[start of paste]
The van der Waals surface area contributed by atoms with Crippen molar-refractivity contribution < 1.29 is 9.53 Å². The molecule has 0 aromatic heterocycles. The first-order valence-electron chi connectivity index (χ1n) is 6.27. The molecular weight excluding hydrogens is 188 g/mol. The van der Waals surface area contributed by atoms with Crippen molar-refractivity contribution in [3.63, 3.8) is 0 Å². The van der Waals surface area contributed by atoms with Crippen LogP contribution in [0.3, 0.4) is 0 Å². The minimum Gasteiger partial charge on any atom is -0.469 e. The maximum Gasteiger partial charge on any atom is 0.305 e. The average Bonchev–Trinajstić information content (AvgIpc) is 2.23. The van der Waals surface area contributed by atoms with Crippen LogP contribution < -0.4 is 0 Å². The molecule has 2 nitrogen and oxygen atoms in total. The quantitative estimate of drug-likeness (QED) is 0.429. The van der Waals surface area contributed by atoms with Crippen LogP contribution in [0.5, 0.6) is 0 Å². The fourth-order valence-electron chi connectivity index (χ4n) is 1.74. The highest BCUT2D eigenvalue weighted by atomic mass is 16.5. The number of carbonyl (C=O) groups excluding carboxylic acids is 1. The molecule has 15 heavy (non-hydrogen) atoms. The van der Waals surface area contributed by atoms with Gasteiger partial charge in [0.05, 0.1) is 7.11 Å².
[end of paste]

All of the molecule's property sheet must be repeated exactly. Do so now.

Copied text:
The van der Waals surface area contributed by atoms with Crippen molar-refractivity contribution < 1.29 is 9.53 Å². The molecule has 0 aromatic heterocycles. The first-order valence-electron chi connectivity index (χ1n) is 6.27. The molecular weight excluding hydrogens is 188 g/mol. The van der Waals surface area contributed by atoms with Crippen molar-refractivity contribution in [3.63, 3.8) is 0 Å². The van der Waals surface area contributed by atoms with Crippen LogP contribution in [0.3, 0.4) is 0 Å². The minimum Gasteiger partial charge on any atom is -0.469 e. The maximum Gasteiger partial charge on any atom is 0.305 e. The average Bonchev–Trinajstić information content (AvgIpc) is 2.23. The van der Waals surface area contributed by atoms with Crippen LogP contribution < -0.4 is 0 Å². The molecule has 2 nitrogen and oxygen atoms in total. The quantitative estimate of drug-likeness (QED) is 0.429. The van der Waals surface area contributed by atoms with Crippen LogP contribution in [0.5, 0.6) is 0 Å². The fourth-order valence-electron chi connectivity index (χ4n) is 1.74. The highest BCUT2D eigenvalue weighted by atomic mass is 16.5. The number of carbonyl (C=O) groups excluding carboxylic acids is 1. The molecule has 15 heavy (non-hydrogen) atoms. The van der Waals surface area contributed by atoms with Gasteiger partial charge in [0.05, 0.1) is 7.11 Å².